Zur Kurzanzeige

dc.contributor.author
Schleussner, Carl-Friedrich
dc.contributor.author
Guillod, Benoît
dc.contributor.editor
Sillmann, Jana
dc.contributor.editor
Sippel, Sebastian
dc.contributor.editor
Russo, Simone
dc.date.accessioned
2021-02-24T16:43:20Z
dc.date.available
2021-02-05T04:06:43Z
dc.date.available
2021-02-24T16:43:20Z
dc.date.issued
2020
dc.identifier.isbn
978-0-12-814896-9
en_US
dc.identifier.isbn
978-0-12-814895-2
en_US
dc.identifier.other
10.1016/B978-0-12-814895-2.00017-3
en_US
dc.identifier.uri
http://hdl.handle.net/20.500.11850/467882
dc.description.abstract
The Paris Agreement provides a new context for climate impact science. Going forward, robust assessments of the impacts of inaction and impacts avoided by increasing mitigation ambition in line with the goals of the agreement are required. At the same time, the need for climate adaptation has become clear and most countries around the world are having adaptation strategies and plans in place. Climate impact science needs to serve the needs of both communities. Here, we argue that this might not be done best with a “one size fits all” approach, but that there are discernible differences in the objectives and scope, and therefore the methodological approach to impact science to inform mitigation policy and adaptation action. We contextualize the needs for both applications with the recent political and scientific developments and outline key differences with regard to factors such as timescales, resolution, and integration of the socioeconomic context. We discuss the paramount importance of the representation and assessment of impacts of extreme events in particular for adaptation-relevant approaches. While we find that clarity about the multiobjective nature of impact science going forward is important to best serve both communities and to avoid misunderstandings, we also identify substantial synergies and the need for continuous integration between both domains.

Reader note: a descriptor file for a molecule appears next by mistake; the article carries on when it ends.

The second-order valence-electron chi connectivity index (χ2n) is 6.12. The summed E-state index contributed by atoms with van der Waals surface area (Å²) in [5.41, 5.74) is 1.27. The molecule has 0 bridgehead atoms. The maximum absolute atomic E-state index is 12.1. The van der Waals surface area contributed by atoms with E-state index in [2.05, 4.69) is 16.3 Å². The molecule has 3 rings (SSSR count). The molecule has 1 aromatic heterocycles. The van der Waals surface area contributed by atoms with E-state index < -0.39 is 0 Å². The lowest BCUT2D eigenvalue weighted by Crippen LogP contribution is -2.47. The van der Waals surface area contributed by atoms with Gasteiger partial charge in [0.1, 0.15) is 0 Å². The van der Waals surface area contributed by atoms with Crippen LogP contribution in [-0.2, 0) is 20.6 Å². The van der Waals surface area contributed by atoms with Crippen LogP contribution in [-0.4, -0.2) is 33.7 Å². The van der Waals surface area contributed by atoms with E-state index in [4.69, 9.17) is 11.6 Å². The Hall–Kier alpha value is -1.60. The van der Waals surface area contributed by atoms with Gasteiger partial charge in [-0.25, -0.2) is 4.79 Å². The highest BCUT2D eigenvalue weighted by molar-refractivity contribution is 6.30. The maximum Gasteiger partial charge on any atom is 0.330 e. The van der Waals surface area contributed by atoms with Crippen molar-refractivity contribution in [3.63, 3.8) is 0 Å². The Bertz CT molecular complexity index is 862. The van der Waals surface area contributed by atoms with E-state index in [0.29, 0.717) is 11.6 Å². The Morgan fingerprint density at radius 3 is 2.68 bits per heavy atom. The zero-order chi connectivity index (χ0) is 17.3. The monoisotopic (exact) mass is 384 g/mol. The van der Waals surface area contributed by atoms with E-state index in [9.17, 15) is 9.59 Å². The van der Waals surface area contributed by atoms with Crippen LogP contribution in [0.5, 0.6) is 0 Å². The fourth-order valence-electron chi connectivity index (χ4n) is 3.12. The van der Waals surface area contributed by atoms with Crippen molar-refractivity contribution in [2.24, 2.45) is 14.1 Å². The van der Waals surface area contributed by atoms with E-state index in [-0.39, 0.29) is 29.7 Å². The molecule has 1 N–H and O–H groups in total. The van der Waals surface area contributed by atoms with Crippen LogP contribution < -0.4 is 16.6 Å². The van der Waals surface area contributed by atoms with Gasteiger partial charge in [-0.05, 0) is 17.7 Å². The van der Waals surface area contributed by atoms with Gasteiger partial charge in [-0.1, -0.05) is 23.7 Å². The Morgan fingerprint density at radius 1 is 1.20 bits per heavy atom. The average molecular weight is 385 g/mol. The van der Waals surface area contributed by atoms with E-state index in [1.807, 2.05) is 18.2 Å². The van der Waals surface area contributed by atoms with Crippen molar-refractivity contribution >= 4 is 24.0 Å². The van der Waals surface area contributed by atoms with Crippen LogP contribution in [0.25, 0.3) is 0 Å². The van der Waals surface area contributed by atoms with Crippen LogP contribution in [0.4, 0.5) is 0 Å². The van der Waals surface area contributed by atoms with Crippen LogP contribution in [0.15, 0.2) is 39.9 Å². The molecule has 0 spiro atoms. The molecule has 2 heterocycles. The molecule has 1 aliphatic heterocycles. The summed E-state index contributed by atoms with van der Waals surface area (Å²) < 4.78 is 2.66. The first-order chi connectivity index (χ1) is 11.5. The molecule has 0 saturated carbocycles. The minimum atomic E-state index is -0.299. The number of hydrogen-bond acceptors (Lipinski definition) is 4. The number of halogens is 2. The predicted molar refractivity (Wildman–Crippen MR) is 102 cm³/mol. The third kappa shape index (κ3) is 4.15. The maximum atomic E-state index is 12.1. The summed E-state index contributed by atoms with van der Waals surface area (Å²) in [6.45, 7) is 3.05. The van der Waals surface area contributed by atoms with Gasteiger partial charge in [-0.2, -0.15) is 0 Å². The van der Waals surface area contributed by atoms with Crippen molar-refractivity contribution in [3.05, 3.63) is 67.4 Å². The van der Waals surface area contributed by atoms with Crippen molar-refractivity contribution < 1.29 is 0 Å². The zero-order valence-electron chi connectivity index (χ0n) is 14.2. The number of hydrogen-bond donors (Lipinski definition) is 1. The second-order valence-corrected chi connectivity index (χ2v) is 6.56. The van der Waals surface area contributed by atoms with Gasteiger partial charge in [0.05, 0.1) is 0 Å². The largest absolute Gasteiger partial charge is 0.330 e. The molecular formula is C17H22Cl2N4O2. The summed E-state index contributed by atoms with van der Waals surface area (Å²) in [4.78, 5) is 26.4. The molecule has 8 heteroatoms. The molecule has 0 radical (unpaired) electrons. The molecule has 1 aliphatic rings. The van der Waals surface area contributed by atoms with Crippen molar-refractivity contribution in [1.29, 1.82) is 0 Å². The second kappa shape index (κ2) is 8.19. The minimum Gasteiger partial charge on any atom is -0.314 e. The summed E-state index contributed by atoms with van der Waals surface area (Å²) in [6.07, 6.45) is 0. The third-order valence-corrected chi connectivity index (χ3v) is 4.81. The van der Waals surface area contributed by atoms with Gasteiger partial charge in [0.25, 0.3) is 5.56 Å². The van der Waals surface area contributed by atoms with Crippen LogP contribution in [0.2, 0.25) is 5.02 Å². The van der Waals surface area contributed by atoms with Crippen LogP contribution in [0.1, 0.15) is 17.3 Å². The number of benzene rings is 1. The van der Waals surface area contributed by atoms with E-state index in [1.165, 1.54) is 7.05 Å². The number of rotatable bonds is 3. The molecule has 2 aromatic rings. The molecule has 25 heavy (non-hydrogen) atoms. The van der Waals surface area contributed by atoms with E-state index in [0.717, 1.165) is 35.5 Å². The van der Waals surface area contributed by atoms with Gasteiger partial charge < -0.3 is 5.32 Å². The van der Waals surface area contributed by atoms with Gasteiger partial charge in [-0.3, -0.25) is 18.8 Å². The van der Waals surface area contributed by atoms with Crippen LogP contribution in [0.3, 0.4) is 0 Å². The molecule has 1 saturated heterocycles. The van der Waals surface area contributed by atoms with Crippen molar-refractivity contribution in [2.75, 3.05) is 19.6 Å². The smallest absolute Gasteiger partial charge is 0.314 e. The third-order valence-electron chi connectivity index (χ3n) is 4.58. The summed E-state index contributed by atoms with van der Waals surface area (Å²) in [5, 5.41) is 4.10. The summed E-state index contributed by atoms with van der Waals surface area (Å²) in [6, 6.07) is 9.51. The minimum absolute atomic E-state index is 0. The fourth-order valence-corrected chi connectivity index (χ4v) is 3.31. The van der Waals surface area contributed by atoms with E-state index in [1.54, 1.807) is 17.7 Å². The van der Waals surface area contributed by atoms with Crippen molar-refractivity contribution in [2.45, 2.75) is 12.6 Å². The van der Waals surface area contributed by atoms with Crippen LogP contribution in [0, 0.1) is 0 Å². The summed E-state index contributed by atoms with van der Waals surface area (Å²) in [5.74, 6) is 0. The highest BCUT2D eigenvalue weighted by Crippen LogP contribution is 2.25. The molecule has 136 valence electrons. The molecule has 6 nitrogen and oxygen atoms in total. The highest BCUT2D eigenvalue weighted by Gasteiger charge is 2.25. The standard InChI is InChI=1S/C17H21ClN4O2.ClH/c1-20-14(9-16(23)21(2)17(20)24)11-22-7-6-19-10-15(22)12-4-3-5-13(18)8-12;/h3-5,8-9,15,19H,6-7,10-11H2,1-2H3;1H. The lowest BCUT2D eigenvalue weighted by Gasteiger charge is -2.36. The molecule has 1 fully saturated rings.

en_US
dc.language.iso
en
en_US
dc.publisher
Elsevier
en_US
dc.subject
Climate impacts
en_US
dc.subject
Extremes
en_US
dc.subject
1.5°C
en_US
dc.subject
2°C
en_US
dc.subject
Climate adaptation
en_US
dc.title
Avoiding impacts and impacts avoided: Impact science to inform adaptation action and policy-relevant assessments
en_US
dc.type
Book Chapter
dc.date.published
2019-11-29
ethz.book.title
Climate Extremes and Their Implications for Impact and Risk Assessment
en_US
ethz.pages.start
317
en_US
ethz.pages.end
339
en_US
ethz.identifier.wos
ethz.publication.place
Amsterdam
en_US
ethz.publication.status
published
en_US
ethz.relation.isPartOf
https://doi.org/10.1016/C2017-0-01794-9
ethz.date.deposited
2021-02-05T04:06:48Z
ethz.source
WOS
ethz.eth
yes
en_US
ethz.availability
Metadata only
en_US
ethz.rosetta.installDate
2021-02-24T16:43:31Z
ethz.rosetta.lastUpdated
2022-03-29T05:26:33Z
ethz.rosetta.versionExported
true
ethz.COinS
ctx_ver=Z39.88-2004&rft_val_fmt=info:ofi/fmt:kev:mtx:journal&rft.atitle=Avoiding%20impacts%20and%20impacts%20avoided:%20Impact%20science%20to%20inform%20adaptation%20action%20and%20policy-relevant%20assessments&rft.date=2020&rft.spage=317&rft.epage=339&rft.au=Schleussner,%20Carl-Friedrich&Guillod,%20Beno%C3%AEt&rft.isbn=978-0-12-814896-9&978-0-12-814895-2&rft.genre=bookitem&rft_id=info:doi/10.1016/B978-0-12-814895-2.00017-3&rft.btitle=Climate%20Extremes%20and%20Their%20Implications%20for%20Impact%20and%20Risk%20Assessment
 Printexemplar via ETH-Bibliothek suchen

Dateien zu diesem Eintrag

DateienGrößeFormatIm Viewer öffnen

Zu diesem Eintrag gibt es keine Dateien.

Publikationstyp

Zur Kurzanzeige